Students wounded in Thai protest

BANGKOK, Thailand — Thai police warned students today to avoid street protests after a gunman shot and wounded two students demonstrating against the embattled prime minister, raising new fears of violence in the country's tense political crisis.

The attack came after Samak proposed a national referendum Thursday to decide his political fate, an unconventional compromise that was dismissed by critics as a stalling tactic that will prolong the unrest.

About 100 students were marching to demonstrate outside of Samak's home in the capital, Bangkok, late Thursday when an unidentified gunman on the back of a motorcycle opened fire on the crowd, said police chief Col. Somsak Bunsaeng of the Ladprao station in northeast Bangkok.

One of the students was shot in his left leg, the other in his left arm. Police said they were hospitalized but were not seriously hurt.

Anti-government protesters have occupied Samak's official headquarters, Government House, for 11 days, vowing not to leave until he resigns.

The protests are led by a loosely knit group of royalists, wealthy and middle-class urban residents, and union activists. The alliance wants Parliament to be revamped so most lawmakers are appointed rather than elected, arguing that Thailand's impoverished rural majority is too susceptible to vote buying.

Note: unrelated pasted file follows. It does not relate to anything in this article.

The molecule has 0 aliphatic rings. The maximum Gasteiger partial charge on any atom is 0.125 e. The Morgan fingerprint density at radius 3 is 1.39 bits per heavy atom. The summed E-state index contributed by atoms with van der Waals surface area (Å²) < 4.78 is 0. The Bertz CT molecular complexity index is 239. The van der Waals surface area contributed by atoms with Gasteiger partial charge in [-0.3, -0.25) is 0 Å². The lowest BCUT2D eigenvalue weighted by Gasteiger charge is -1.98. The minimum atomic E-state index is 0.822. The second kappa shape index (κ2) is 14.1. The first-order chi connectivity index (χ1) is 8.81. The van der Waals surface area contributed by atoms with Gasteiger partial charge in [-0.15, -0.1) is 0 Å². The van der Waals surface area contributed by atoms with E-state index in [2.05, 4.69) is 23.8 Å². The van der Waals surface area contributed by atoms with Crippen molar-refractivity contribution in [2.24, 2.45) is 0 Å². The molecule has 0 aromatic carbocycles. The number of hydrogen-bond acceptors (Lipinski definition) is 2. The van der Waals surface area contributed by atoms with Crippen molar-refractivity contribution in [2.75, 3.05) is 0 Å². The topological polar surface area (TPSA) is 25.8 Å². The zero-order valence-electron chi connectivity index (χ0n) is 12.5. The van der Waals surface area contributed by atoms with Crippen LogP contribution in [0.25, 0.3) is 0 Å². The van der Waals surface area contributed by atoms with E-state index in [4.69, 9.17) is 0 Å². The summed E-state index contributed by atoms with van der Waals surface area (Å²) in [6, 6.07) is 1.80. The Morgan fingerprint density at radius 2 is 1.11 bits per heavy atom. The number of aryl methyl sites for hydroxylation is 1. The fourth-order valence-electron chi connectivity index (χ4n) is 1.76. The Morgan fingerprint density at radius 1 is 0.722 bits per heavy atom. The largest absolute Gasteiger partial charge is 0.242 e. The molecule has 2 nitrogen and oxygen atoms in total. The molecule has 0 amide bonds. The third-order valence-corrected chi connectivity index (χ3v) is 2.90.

Samak imposed a state of emergency Tuesday after his opponents and supporters clashed near Government House in rioting that left one person dead and dozens wounded.

Police said they told students late Thursday evening that after the shooting that under the state of emergency their protest was not allowed, said police spokesman Surapol Tuantong.

"The situation is very politically charged. Right now, it's not a good idea to gather," he said. "There are many parties involved and when something like this happens, it's hard to find the perpetrators."

Shooting incidents are rare in Bangkok, which was calm today with business going on as usual in most of the city. Anti-government protests have mostly been isolated to the area around Government House.

Samak hopes his proposed referendum will allow him to keep his job while placating the People's Alliance for Democracy, which has vowed to continue its anti-government campaign.

The referendum will ask the public to choose between the alliance and the government, but many analysts say a simple yes-no vote is insufficient in the face of a complicated political crisis.

The protest alliance ridiculed the plan, saying Samak will manipulate the vote, just as they allege he did during general elections his party won in December 2007.

"The referendum is an attempt by Mr. Samak to buy himself some more time in the office," Sondhi Limthongkul, a media tycoon and one of the protest leaders, told The Associated Press.

The protest group has already had a hand in bringing down one government, when it staged demonstrations in 2006 that paved the way for the bloodless coup that removed then Prime Minister Thaksin Shinawatra from office.

The protesters say Samak is Thaksin's stooge and is running the government for him by proxy while the ousted prime minister is in exile in Britain.

The government's failure to resolve the deadlock has raised fears of an economic downturn, especially in Thailand's crucial tourist industry, which is particularly susceptible to concerns about political instability.

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